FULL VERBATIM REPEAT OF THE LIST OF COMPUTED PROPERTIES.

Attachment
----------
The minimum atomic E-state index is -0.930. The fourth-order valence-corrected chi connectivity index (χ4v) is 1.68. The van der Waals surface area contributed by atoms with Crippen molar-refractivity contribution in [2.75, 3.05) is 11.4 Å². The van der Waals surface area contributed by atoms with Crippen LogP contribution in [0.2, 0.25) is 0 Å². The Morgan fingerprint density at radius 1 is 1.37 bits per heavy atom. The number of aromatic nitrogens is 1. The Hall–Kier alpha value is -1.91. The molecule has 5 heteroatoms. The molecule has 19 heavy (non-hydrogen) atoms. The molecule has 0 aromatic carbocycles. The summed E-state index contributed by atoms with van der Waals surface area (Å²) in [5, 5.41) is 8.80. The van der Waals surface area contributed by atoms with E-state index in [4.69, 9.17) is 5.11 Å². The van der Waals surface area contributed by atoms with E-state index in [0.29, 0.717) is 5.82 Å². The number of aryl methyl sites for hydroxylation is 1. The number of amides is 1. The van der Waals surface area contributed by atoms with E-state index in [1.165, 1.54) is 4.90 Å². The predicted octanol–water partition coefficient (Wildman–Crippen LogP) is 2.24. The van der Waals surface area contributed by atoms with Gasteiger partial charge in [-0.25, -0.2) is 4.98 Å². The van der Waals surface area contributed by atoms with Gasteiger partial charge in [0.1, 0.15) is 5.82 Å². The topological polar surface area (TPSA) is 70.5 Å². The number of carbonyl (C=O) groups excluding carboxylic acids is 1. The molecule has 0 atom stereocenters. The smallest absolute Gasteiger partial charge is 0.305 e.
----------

The minimum atomic E-state index is -0.930. The fourth-order valence-corrected chi connectivity index (χ4v) is 1.68. The van der Waals surface area contributed by atoms with Crippen molar-refractivity contribution in [2.75, 3.05) is 11.4 Å². The van der Waals surface area contributed by atoms with Crippen LogP contribution in [0.2, 0.25) is 0 Å². The Morgan fingerprint density at radius 1 is 1.37 bits per heavy atom. The number of aromatic nitrogens is 1. The Hall–Kier alpha value is -1.91. The molecule has 5 heteroatoms. The molecule has 19 heavy (non-hydrogen) atoms. The molecule has 0 aromatic carbocycles. The summed E-state index contributed by atoms with van der Waals surface area (Å²) in [5, 5.41) is 8.80. The van der Waals surface area contributed by atoms with E-state index in [4.69, 9.17) is 5.11 Å². The van der Waals surface area contributed by atoms with E-state index in [0.29, 0.717) is 5.82 Å². The number of aryl methyl sites for hydroxylation is 1. The number of amides is 1. The van der Waals surface area contributed by atoms with E-state index in [1.165, 1.54) is 4.90 Å². The predicted octanol–water partition coefficient (Wildman–Crippen LogP) is 2.24. The van der Waals surface area contributed by atoms with Gasteiger partial charge in [-0.25, -0.2) is 4.98 Å². The van der Waals surface area contributed by atoms with Gasteiger partial charge in [0.1, 0.15) is 5.82 Å². The topological polar surface area (TPSA) is 70.5 Å². The number of carbonyl (C=O) groups excluding carboxylic acids is 1. The molecule has 0 atom stereocenters. The smallest absolute Gasteiger partial charge is 0.305 e.